By : Midori
Date : November 17 2020, 01:00 AM
hope this fix your issue A full discussion of the overhead you're seeing from the cpuid instruction is available at this stackoverflow thread. When using rdtsc, you need to use cpuid to ensure that no additional instructions are in the execution pipeline. The rdtscp instruction flushes the pipeline intrinsically. (The referenced SO thread also discusses these salient points, but I addressed them here because they're part of your question as well).
You only "need" to use cpuid+rdtsc if your processor does not support rdtscp. Otherwise, rdtscp is what you want, and will accurately give you the information you are after.
code :
uint64_t s, e;
s = rdtscp();
e = rdtscp();

atomic_add(e - s, &acc);
atomic_add(1, &counter);
   T1                              T2
t0 atomic_add(e - s, &acc);
t1                                 a = atomic_read(&acc);
t2                                 c = atomic_read(&counter);
t3 atomic_add(1, &counter);
t4                                 avg = a / c;
for (int i = 0; i < SOME_LARGEISH_NUMBER; i++) {
   s = rdtscp();
   e = rdtscp();
   acc += e - s;

printf("%"PRIu64"\n", (acc / SOME_LARGEISH_NUMBER / CLOCK_SPEED));
s = rdtscp();
for (int i = 0; i < SOME_LARGEISH_NUMBER; i++) {
e = rdtscp();
printf("%"PRIu64"\n", ((e-s) / SOME_LARGEISH_NUMBER / CLOCK_SPEED));

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Difference between rdtscp, rdtsc : memory and cpuid / rdtsc?

Difference between rdtscp, rdtsc : memory and cpuid / rdtsc?

By : Joel
Date : March 29 2020, 07:55 AM
wish help you to fix your issue As mentioned in a comment, there's a difference between a compiler barrier and a processor barrier. volatile and memory in the asm statement act as a compiler barrier, but the processor is still free to reorder instructions.
Processor barrier are special instructions that must be explicitly given, e.g. rdtscp, cpuid, memory fence instructions (mfence, lfence, ...) etc.
cpuid + rdtsc and out-of-order execution

cpuid + rdtsc and out-of-order execution

By : Rimantas
Date : March 29 2020, 07:55 AM
hop of those help? Since RDTSC does not depend on any input (it takes no arguments) in principle the OOO pipeline will run it as soon as it can. The reason you add a serializing instruction before it is not to let the RDTSC execute earlier.
There is an answer from John McCalpin here, you might find it useful. He explains the OOO reordering for the RDTSCP instruction (which behaves differently from RDTSC) which you may prefer to use instead.
Using rdtsc + rdtscp across context switch

Using rdtsc + rdtscp across context switch

By : H. Upchurch
Date : March 29 2020, 07:55 AM
I think the issue was by ths following , I've done this before, and it seems to be a valid way of measuring context switch time. Whenever doing timing of something this fine-grained, scheduling unpredictability is always going to come into play; usually you deal with that by measuring thousands of times and looking for figures like the minimum, media, or mean time interval. You can make scheduling less of an issue by running both processes with real-time SCHED_FIFO priority. If you want to know actual switching time (on a single cpu core) you need to bind both processes to a single cpu with affinity settings. If you just want to know latency for one process being able to respond to the output of another, letting them run on different cpus is fine.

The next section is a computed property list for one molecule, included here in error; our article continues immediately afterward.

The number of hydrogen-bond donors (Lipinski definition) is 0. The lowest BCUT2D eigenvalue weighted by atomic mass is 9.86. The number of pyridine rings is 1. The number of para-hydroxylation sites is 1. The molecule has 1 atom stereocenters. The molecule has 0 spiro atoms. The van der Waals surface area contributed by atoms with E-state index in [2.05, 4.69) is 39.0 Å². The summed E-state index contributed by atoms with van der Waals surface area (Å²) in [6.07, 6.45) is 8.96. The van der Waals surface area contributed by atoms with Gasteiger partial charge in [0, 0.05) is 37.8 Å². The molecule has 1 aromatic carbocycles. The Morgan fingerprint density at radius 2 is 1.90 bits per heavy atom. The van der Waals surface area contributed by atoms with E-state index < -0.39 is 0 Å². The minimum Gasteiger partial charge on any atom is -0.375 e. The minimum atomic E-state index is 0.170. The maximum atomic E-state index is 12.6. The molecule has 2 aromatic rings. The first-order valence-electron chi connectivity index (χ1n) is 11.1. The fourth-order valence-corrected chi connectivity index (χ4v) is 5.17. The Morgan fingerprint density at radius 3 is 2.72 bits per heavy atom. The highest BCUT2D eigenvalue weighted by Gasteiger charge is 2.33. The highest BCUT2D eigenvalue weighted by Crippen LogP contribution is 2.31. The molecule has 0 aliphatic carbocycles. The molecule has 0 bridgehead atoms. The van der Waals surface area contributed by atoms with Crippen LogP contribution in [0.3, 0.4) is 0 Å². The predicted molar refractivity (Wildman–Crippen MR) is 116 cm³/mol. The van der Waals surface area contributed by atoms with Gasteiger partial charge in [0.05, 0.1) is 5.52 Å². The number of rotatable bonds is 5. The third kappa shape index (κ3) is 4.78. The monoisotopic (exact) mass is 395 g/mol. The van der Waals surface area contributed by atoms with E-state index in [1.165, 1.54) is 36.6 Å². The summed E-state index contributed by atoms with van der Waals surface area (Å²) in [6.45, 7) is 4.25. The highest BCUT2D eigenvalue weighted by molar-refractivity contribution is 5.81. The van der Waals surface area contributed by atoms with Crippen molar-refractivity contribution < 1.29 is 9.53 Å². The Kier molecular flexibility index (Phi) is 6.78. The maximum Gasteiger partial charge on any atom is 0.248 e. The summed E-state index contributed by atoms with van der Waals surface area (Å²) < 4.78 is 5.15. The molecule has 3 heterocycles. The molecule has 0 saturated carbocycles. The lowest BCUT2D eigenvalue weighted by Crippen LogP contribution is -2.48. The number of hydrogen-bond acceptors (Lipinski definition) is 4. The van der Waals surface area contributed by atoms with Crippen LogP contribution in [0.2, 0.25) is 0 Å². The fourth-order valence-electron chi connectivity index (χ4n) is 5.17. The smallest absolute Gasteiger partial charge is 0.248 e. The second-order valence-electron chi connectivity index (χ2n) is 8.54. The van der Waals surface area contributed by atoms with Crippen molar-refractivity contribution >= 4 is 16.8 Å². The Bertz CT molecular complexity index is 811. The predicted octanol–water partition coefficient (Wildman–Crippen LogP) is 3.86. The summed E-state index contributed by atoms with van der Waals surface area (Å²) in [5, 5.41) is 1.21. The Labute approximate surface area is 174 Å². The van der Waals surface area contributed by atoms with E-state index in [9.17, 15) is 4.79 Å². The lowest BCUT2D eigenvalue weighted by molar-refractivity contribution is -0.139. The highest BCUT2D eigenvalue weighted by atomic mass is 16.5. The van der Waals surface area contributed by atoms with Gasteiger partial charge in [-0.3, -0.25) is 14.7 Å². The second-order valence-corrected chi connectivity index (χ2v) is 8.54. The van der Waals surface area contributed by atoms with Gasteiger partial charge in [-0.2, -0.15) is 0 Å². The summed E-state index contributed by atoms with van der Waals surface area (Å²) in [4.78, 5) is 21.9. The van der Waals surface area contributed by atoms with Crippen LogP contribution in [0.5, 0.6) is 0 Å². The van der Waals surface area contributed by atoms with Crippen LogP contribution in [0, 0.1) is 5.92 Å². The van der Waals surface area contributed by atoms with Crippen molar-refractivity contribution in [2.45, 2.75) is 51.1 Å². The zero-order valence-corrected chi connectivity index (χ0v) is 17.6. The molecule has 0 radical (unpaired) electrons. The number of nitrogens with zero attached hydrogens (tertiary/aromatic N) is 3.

Another issue to keep in mind is that voluntary and involuntary context switches, and switches starting from user-space versus from kernel-space have different costs. Yours is likely to be voluntary. Measuring involuntary is harder and requires poking at shared memory from busy loops, or similar.
Why is CPUID + RDTSC unreliable?

Why is CPUID + RDTSC unreliable?

By : Ahmed EL Moselhy
Date : March 29 2020, 07:55 AM
I wish this helpful for you I think they're finding that CPUID inside the measurement interval causes extra variability in the total time. Their proposed fix in 3.2 Improvements Using RDTSCP Instruction highlights the fact that there's no CPUID inside the timed interval when they use CPUID / RDTSC to start, and RDTSCP/CPUID to stop.
Perhaps they could have ensured EAX=0 or EAX=1 before executing CPUID, to choose which CPUID leaf of data to read (http://www.sandpile.org/x86/cpuid.htm#level_0000_0000h), in case CPUID time taken depends on which query you make. Other than that, I'm unsure why that would be.
Is there any difference in between (rdtsc + lfence + rdtsc) and (rdtsc + rdtscp) in measuring execution time?

Is there any difference in between (rdtsc + lfence + rdtsc) and (rdtsc + rdtscp) in measuring execution time?

By : Tonino
Date : March 29 2020, 07:55 AM
I think the issue was by ths following , TL;DR
rdtscp and lfence/rdtsc have the same exact upstream serialization properties On Intel processors. On AMD processors with a dispatch-serializing lfence, both sequences have also the same upstream serialization properties. With respect to later instructions, rdtsc in the lfence/rdtsc sequence may be dispatched for execution simultaneously with later instructions. This behavior may not be desirable if you also want to precisely time these later instructions as well. This is generally not a problem because the reservation station scheduler prioritizes older uops for dispatching as long as there are no structural hazards. After lfence retires, rdtsc uops would be the oldest in the RS with probably no structural hazards, so they will be immediately dispatched (possibly together with some later uops). You could also put an lfence after rdtsc.
code :
lfence                    lfence
rdtsc      -- ALLOWED --> B
B                         rdtsc

rdtscp     -- ALLOWED --> B
B                         rdtscp
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